Charitable Remainder Trust
How a Charitable Remainder Trust Works
A charitable remainder trust (CRT) is an irrevocable trust that generates a potential income stream for you, as the donor to the CRT, or other beneficiaries, with the remainder of the donated assets going to your favorite charity or charities.
This charitable giving strategy generates income and can enable you to pursue your philanthropic goals while also helping provide for living expenses. Charitable trusts can offer flexibility and some control over your intended charitable beneficiaries as well as lifetime income, thereby helping with retirement, estate planning and tax management.
A charitable remainder trust is a “split interest” giving vehicle that allows you to make contributions to the trust and be eligible for a partial tax deduction, based on the CRT’s assets that will pass to charitable beneficiaries. You can name yourself or someone else to receive a potential income stream for a term of years, no more than 20, or for the life of one or more non-charitable beneficiaries, and then name one or more charities to receive the remainder of the donated assets.
What Assets May Be Donated to a CRT?
You can use the following types of assets to fund a charitable remainder trust:
- Publicly traded securities
- Some types of closely held stock (CRTs cannot hold S-Corp stock)
- Real estate
- Cash and certain other complex assets
Is a Charitable Remainder Trust Right for You?
The CRT is a good option if you want an immediate charitable deduction, but also have a need for an income stream to yourself or another person. It is also a good option if you want to establish one by will to provide for heirs, with the remainder going to charities of your choosing. There are two types of charitable remainder trusts:
- Charitable Remainder Annuity Trusts (CRATs) distribute a fixed annuity amount each year, and additional contributions are not allowed.
- Charitable Remainder Unitrusts (CRUTs) distribute a fixed percentage based on the balance of the trust assets (revalued annually), and additional contributions can be made.
Contributions to CRATs and CRUTs are an irrevocable transfer of cash or property and both are required to distribute a portion of income or principal, to either the donor or another beneficiary. At the end of the specified lifetime or term for the income interest, the remaining trust assets are distributed to one or more charitable remainder beneficiaries.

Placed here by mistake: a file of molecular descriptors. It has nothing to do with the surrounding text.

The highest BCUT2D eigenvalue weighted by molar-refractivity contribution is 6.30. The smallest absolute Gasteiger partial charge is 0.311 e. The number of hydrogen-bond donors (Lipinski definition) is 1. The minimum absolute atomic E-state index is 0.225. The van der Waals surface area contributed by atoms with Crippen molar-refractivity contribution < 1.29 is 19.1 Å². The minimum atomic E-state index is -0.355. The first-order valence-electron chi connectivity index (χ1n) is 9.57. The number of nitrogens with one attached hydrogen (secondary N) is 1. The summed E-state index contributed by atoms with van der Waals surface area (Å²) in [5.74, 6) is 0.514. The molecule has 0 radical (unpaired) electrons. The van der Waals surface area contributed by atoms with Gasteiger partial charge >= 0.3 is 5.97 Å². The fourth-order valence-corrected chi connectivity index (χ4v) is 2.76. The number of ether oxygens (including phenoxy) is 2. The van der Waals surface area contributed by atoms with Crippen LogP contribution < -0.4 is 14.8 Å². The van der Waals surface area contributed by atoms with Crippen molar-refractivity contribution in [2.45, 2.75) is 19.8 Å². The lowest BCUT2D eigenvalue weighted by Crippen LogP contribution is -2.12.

A partially tax-deductible donation - Donate cash, stocks or non-publicly traded assets such as real estate, private business interests and private company stock and become eligible to take a partial tax deduction. The partial income tax deduction is based on the type of trust, the term of the trust, the projected income payments, and IRS interest rates that assume a certain rate of growth of trust assets.
You or your chosen beneficiaries receive an income stream - Based on how you set up the trust, you or your stated beneficiaries can receive income annually, semi-annually, quarterly or monthly. Per the IRS, the annual annuity must be at least 5% but no more than 50% of the trust’s assets.
After the specified timespan or the death of the last income beneficiary, the remaining CRT assets are distributed to the designated charitable beneficiaries - When the CRT terminates, the remaining CRT assets are distributed to the charitable beneficiary, which can be public charities or private foundations. Depending on how the CRT is established, the trustee may have the power to change the CRT's charitable beneficiary during the lifetime of the trust.
Complement Your Charitable Remainder Trust With a DAF
Achieve greater flexibility by combining strategies of using a charitable trust with a Donor-Advised Fund (DAF). If you make the beneficiary of a charitable trust a public charity that sponsors a DAF, you give yourself the flexibility to more easily adjust and recommend ultimate grants with the DAF. This strategy provides you with greater flexibility at a significantly lower cost than amending the charitable beneficiary of a charitable trust, which in some circumstances may be prohibited.
- Preserve the value of highly appreciated assets: For those with significantly long-term appreciated assets, including non-income-producing property, a CRT allows you to contribute that property to the trust and when the trust sells it is exempt from tax. By donating the assets in-kind to the CRT, you’ll preserve the full fair market value of the assets rather than reduce it by large capital gains taxes, allowing more money for the income and charitable beneficiaries.
- Income tax deductions: With a CRT, you have the potential to take a partial income tax charitable deduction when you fund the trust, which is based on a calculation on the remainder distribution to the charitable beneficiary.
- Tax exempt: The CRT’s investment income is exempt from tax. This makes the CRT a good option for asset diversification. You may consider donating low-basis assets to the trust so that when sold, no income tax is generated to you and you eliminate the capital gains tax on the sale of the asset. However, the named income beneficiary will pay income tax on the income stream received.
A charitable remainder trust and a DAF are both great options as giving vehicles—and sometimes they are a great option together. Learn how these giving vehicles can work for you.
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Akram can help you explore the different charitable vehicles available and explain how you can complement and maximize your current giving strategy with a donor-advised fund. For more information about our trust and estate tax services, please contact us.